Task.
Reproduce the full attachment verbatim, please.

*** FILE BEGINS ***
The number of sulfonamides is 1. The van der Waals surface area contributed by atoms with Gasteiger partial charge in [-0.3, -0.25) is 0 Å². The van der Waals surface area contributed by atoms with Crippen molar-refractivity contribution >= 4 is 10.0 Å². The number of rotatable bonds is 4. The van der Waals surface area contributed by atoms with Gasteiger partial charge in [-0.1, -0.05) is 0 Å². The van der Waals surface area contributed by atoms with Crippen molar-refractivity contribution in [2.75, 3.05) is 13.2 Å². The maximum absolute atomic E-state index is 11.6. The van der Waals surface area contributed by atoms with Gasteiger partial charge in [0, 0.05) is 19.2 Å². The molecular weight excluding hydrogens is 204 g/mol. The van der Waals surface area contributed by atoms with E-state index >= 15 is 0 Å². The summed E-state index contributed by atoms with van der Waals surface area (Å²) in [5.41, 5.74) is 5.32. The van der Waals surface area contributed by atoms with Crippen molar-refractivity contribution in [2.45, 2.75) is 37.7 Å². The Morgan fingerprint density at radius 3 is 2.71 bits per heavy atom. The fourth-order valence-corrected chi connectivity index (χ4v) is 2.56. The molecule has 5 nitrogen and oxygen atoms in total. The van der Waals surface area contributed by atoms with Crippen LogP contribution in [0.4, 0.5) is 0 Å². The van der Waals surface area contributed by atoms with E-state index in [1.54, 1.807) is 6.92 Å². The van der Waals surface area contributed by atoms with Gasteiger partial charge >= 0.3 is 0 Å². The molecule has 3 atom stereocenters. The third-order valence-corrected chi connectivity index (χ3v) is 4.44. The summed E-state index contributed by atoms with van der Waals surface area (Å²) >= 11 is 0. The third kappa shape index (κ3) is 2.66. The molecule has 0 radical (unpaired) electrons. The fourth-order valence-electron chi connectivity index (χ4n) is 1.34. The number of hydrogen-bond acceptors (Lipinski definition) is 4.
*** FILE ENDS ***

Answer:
The number of sulfonamides is 1. The van der Waals surface area contributed by atoms with Gasteiger partial charge in [-0.3, -0.25) is 0 Å². The van der Waals surface area contributed by atoms with Crippen molar-refractivity contribution >= 4 is 10.0 Å². The number of rotatable bonds is 4. The van der Waals surface area contributed by atoms with Gasteiger partial charge in [-0.1, -0.05) is 0 Å². The van der Waals surface area contributed by atoms with Crippen molar-refractivity contribution in [2.75, 3.05) is 13.2 Å². The maximum absolute atomic E-state index is 11.6. The van der Waals surface area contributed by atoms with Gasteiger partial charge in [0, 0.05) is 19.2 Å². The molecular weight excluding hydrogens is 204 g/mol. The van der Waals surface area contributed by atoms with E-state index >= 15 is 0 Å². The summed E-state index contributed by atoms with van der Waals surface area (Å²) in [5.41, 5.74) is 5.32. The van der Waals surface area contributed by atoms with Crippen molar-refractivity contribution in [2.45, 2.75) is 37.7 Å². The Morgan fingerprint density at radius 3 is 2.71 bits per heavy atom. The fourth-order valence-corrected chi connectivity index (χ4v) is 2.56. The molecule has 5 nitrogen and oxygen atoms in total. The van der Waals surface area contributed by atoms with Crippen LogP contribution in [0.4, 0.5) is 0 Å². The van der Waals surface area contributed by atoms with E-state index in [1.54, 1.807) is 6.92 Å². The van der Waals surface area contributed by atoms with Gasteiger partial charge >= 0.3 is 0 Å². The molecule has 3 atom stereocenters. The third-order valence-corrected chi connectivity index (χ3v) is 4.44. The summed E-state index contributed by atoms with van der Waals surface area (Å²) >= 11 is 0. The third kappa shape index (κ3) is 2.66. The molecule has 0 radical (unpaired) electrons. The fourth-order valence-electron chi connectivity index (χ4n) is 1.34. The number of hydrogen-bond acceptors (Lipinski definition) is 4.